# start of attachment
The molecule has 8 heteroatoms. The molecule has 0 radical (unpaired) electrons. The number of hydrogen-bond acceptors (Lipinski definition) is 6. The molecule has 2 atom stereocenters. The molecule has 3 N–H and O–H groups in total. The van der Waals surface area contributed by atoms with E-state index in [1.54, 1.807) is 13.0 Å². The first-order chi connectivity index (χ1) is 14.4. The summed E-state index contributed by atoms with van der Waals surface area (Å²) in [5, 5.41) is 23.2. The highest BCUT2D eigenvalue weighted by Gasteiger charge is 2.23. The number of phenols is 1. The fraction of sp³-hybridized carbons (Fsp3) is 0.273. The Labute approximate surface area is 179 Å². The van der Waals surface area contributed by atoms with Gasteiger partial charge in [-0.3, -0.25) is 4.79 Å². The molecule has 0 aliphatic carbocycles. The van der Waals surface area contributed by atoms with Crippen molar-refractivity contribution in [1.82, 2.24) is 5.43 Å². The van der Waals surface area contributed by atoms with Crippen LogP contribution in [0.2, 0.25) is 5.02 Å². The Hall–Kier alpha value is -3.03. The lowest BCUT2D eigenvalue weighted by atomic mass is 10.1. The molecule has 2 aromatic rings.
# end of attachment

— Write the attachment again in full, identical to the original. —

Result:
The molecule has 8 heteroatoms. The molecule has 0 radical (unpaired) electrons. The number of hydrogen-bond acceptors (Lipinski definition) is 6. The molecule has 2 atom stereocenters. The molecule has 3 N–H and O–H groups in total. The van der Waals surface area contributed by atoms with E-state index in [1.54, 1.807) is 13.0 Å². The first-order chi connectivity index (χ1) is 14.4. The summed E-state index contributed by atoms with van der Waals surface area (Å²) in [5, 5.41) is 23.2. The highest BCUT2D eigenvalue weighted by Gasteiger charge is 2.23. The number of phenols is 1. The fraction of sp³-hybridized carbons (Fsp3) is 0.273. The Labute approximate surface area is 179 Å². The van der Waals surface area contributed by atoms with Gasteiger partial charge in [-0.3, -0.25) is 4.79 Å². The molecule has 0 aliphatic carbocycles. The van der Waals surface area contributed by atoms with Crippen molar-refractivity contribution in [1.82, 2.24) is 5.43 Å². The van der Waals surface area contributed by atoms with Crippen LogP contribution in [0.2, 0.25) is 5.02 Å². The Hall–Kier alpha value is -3.03. The lowest BCUT2D eigenvalue weighted by atomic mass is 10.1. The molecule has 2 aromatic rings.